Compliance has driven the UK recycling industry for many years now. But with the growing influence of the circular economy and resource efficiency on EU policy, it seems like compliance through extended producer responsibility is set to evolve.
In the UK, recycling rates have increased dramatically in a decade. Of course, this has been driven by regulatory change in large part, which has funded the infrastructure that’s needed to recycle more and more.
Producers are getting serious
But alongside that change there has also been a parallel evolution in thinking as producers have been obliged to take seriously the question of resource efficiency and recycling – and for reputational, environmental and commercial reasons, not just to comply with regulations. It’s well understood now that responsible, resource-efficient production is good business. That’s not an argument that needs to be won any longer, I don’t think.
A related question is whether the UK’s regulations around packaging, waste electricals and batteries have done enough, quickly enough. Lots of progress has been made, for sure, with huge increases in UK recycling in absolute terms. But it’s also clear there is a way to go. Just consider that the European Union now wants recycling rates of 70 per cent by 2030, while UK recycling is down in the low-40s in percentage terms. So progress is being made, but there are no grounds for complacency.
Opportunity knocks – for some
For me, a fundamental change may come from companies themselves, if they start to grasp the ideas, and opportunities, of the circular economy.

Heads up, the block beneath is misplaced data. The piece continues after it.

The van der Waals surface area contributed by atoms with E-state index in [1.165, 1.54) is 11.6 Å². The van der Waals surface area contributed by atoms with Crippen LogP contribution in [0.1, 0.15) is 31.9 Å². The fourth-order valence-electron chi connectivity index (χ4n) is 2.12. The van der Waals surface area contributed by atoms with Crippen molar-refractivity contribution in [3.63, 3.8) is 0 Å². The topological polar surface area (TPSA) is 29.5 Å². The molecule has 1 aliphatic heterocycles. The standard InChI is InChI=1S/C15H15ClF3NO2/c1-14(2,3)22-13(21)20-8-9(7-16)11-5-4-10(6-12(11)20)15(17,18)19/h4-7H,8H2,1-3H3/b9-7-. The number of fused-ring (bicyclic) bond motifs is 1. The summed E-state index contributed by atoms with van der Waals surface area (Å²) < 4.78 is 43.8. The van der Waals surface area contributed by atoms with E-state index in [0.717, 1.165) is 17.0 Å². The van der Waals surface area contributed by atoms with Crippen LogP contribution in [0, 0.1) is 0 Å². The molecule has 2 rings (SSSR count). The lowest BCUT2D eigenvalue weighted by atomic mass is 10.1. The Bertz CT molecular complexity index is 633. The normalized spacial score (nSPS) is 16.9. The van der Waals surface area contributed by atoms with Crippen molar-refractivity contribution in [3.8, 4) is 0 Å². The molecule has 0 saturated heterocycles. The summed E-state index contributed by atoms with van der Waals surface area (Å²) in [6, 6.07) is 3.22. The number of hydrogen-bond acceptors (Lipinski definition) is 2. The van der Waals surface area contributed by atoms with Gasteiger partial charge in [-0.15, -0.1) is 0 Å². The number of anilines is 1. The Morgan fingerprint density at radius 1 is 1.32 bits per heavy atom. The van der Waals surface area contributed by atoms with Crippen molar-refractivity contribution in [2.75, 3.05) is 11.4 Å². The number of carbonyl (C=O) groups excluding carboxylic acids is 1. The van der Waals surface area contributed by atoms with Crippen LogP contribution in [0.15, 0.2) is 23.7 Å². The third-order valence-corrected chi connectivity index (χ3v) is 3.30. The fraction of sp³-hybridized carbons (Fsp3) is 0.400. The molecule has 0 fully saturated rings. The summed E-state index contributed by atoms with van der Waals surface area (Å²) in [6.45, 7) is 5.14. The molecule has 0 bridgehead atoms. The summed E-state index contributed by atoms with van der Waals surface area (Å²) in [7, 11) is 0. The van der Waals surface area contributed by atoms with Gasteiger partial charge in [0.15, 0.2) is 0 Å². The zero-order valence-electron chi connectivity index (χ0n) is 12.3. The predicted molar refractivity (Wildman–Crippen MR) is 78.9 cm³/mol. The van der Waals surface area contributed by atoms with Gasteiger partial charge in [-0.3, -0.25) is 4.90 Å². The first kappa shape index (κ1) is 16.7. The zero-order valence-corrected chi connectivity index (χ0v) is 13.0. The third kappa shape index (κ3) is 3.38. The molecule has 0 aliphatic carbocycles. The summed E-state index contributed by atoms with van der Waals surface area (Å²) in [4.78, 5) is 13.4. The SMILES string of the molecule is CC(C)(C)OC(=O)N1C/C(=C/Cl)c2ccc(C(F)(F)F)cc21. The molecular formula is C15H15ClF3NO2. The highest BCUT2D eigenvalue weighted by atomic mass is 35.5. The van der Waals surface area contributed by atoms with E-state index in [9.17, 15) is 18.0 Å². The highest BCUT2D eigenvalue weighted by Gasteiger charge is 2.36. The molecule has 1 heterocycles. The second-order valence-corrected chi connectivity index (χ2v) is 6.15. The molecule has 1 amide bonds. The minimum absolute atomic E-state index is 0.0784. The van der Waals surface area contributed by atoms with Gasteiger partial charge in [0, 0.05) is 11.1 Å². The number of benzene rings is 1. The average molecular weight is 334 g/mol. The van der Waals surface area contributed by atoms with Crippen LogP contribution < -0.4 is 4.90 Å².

On the one side there’s the issue of the current compliance system and the demands it places on producers. On the other, there is the more imponderable question of whether certain companies will unlock the opportunities in the circular economy and create a true closed-loop recycling system. If a company out there does lead the way and take real ownership of its waste, then the relationship with the infrastructure and arrangements would change including with the recycling sector.
Quite how this will precisely play out is, at this stage, up for discussion.
Having said that, there is definitely a clear need to strengthen the link between the end recycling point and the producer. So often, the audit trail for waste breaks down, which makes it hard for producers to get data visibility and accountability on their waste and its final destination. If that can change, there is a big opportunity here for producers and more will be willing to grasp it.
Steve established Ecosurety (originally Budget Pack) in 2003 in response to the lack of flexibility, innovation and customer-focus in the compliance scheme market. He took inspiration from the mobile phone market, which continues to provide a diverse range of pick-and-mix options for the customer, and built the original business on a commitment to provide flexible, friendly and tailored support for all clients.
He is passionate about bringing the latest business concepts from other markets and industries and applying them to the environmental sector for the benefit of clients.
There has been much made by the Government of the upcoming Resources and Waste Strategy, with all avenues for improving the UK’s environmental performance being explored including Extended Producer Responsibility.Read More >>
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Ecosurety policy manager, Robbie Staniforth, spoke at the All Party Parliamentary Sustainable Resource Group at Portcullis House in Westminster, as part of a discussion under the title of 'The Future of Extended Producer Responsibility (EPR)'.Read More >>